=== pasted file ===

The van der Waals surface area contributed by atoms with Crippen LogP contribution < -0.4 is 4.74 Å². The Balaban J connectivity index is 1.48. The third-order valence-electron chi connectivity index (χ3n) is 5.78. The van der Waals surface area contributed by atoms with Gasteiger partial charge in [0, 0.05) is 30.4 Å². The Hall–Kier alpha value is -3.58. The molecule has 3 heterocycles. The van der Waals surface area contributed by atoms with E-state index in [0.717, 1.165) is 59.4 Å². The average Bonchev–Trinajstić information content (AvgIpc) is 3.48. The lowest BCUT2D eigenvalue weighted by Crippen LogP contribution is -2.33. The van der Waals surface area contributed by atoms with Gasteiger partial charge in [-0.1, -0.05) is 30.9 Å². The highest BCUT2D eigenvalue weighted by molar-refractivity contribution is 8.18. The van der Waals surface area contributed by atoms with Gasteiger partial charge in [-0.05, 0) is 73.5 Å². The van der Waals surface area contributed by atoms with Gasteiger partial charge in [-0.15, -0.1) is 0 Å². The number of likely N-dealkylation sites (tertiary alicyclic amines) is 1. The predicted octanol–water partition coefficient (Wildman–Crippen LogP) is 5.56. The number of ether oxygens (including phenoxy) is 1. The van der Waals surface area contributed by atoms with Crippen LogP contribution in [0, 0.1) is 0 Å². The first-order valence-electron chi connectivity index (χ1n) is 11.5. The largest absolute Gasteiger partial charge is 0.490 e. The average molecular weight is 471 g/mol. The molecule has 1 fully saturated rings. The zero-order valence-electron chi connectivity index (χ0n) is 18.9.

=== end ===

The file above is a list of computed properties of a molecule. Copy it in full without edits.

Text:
The van der Waals surface area contributed by atoms with Crippen LogP contribution < -0.4 is 4.74 Å². The Balaban J connectivity index is 1.48. The third-order valence-electron chi connectivity index (χ3n) is 5.78. The van der Waals surface area contributed by atoms with Gasteiger partial charge in [0, 0.05) is 30.4 Å². The Hall–Kier alpha value is -3.58. The molecule has 3 heterocycles. The van der Waals surface area contributed by atoms with E-state index in [0.717, 1.165) is 59.4 Å². The average Bonchev–Trinajstić information content (AvgIpc) is 3.48. The lowest BCUT2D eigenvalue weighted by Crippen LogP contribution is -2.33. The van der Waals surface area contributed by atoms with Gasteiger partial charge in [-0.1, -0.05) is 30.9 Å². The highest BCUT2D eigenvalue weighted by molar-refractivity contribution is 8.18. The van der Waals surface area contributed by atoms with Gasteiger partial charge in [-0.05, 0) is 73.5 Å². The van der Waals surface area contributed by atoms with Gasteiger partial charge in [-0.15, -0.1) is 0 Å². The number of likely N-dealkylation sites (tertiary alicyclic amines) is 1. The predicted octanol–water partition coefficient (Wildman–Crippen LogP) is 5.56. The number of ether oxygens (including phenoxy) is 1. The van der Waals surface area contributed by atoms with Crippen LogP contribution in [0, 0.1) is 0 Å². The first-order valence-electron chi connectivity index (χ1n) is 11.5. The largest absolute Gasteiger partial charge is 0.490 e. The average molecular weight is 471 g/mol. The molecule has 1 fully saturated rings. The zero-order valence-electron chi connectivity index (χ0n) is 18.9.